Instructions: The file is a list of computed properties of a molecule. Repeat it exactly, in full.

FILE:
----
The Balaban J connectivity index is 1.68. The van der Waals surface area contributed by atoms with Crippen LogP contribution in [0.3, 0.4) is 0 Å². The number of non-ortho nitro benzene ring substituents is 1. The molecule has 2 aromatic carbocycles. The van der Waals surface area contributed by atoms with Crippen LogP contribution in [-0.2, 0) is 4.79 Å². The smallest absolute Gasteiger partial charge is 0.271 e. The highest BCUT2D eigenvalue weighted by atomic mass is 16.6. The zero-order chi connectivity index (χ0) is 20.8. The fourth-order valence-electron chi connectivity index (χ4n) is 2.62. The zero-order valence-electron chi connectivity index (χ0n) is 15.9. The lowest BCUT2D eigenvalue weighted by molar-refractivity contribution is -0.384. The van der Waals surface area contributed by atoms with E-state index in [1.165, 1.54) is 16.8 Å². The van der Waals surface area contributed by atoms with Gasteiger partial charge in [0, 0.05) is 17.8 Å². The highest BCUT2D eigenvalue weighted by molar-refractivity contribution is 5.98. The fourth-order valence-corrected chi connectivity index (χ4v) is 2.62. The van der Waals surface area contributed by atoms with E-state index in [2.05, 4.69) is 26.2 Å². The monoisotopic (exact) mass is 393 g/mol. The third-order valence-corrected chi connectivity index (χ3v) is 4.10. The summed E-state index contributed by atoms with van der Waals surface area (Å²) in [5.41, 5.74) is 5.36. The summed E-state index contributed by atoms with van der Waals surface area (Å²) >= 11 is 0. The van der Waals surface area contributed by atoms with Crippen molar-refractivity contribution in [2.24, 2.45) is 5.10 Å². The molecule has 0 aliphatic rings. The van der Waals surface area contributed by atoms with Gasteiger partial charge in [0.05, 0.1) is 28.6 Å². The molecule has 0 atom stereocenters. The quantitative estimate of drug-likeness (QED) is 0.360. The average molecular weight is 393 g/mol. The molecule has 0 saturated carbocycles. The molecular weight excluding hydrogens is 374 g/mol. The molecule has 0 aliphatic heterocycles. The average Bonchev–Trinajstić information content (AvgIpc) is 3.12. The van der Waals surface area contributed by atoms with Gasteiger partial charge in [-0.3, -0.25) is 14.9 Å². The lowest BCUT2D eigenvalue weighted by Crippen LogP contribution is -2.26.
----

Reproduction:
The Balaban J connectivity index is 1.68. The van der Waals surface area contributed by atoms with Crippen LogP contribution in [0.3, 0.4) is 0 Å². The number of non-ortho nitro benzene ring substituents is 1. The molecule has 2 aromatic carbocycles. The van der Waals surface area contributed by atoms with Crippen LogP contribution in [-0.2, 0) is 4.79 Å². The smallest absolute Gasteiger partial charge is 0.271 e. The highest BCUT2D eigenvalue weighted by atomic mass is 16.6. The zero-order chi connectivity index (χ0) is 20.8. The fourth-order valence-electron chi connectivity index (χ4n) is 2.62. The zero-order valence-electron chi connectivity index (χ0n) is 15.9. The lowest BCUT2D eigenvalue weighted by molar-refractivity contribution is -0.384. The van der Waals surface area contributed by atoms with E-state index in [1.165, 1.54) is 16.8 Å². The van der Waals surface area contributed by atoms with Gasteiger partial charge in [0, 0.05) is 17.8 Å². The highest BCUT2D eigenvalue weighted by molar-refractivity contribution is 5.98. The fourth-order valence-corrected chi connectivity index (χ4v) is 2.62. The van der Waals surface area contributed by atoms with E-state index in [2.05, 4.69) is 26.2 Å². The monoisotopic (exact) mass is 393 g/mol. The third-order valence-corrected chi connectivity index (χ3v) is 4.10. The summed E-state index contributed by atoms with van der Waals surface area (Å²) in [5.41, 5.74) is 5.36. The summed E-state index contributed by atoms with van der Waals surface area (Å²) >= 11 is 0. The van der Waals surface area contributed by atoms with Crippen molar-refractivity contribution in [2.24, 2.45) is 5.10 Å². The molecule has 0 aliphatic rings. The van der Waals surface area contributed by atoms with Gasteiger partial charge in [0.05, 0.1) is 28.6 Å². The molecule has 0 atom stereocenters. The quantitative estimate of drug-likeness (QED) is 0.360. The average molecular weight is 393 g/mol. The molecule has 0 saturated carbocycles. The molecular weight excluding hydrogens is 374 g/mol. The molecule has 0 aliphatic heterocycles. The average Bonchev–Trinajstić information content (AvgIpc) is 3.12. The van der Waals surface area contributed by atoms with Gasteiger partial charge in [-0.3, -0.25) is 14.9 Å². The lowest BCUT2D eigenvalue weighted by Crippen LogP contribution is -2.26.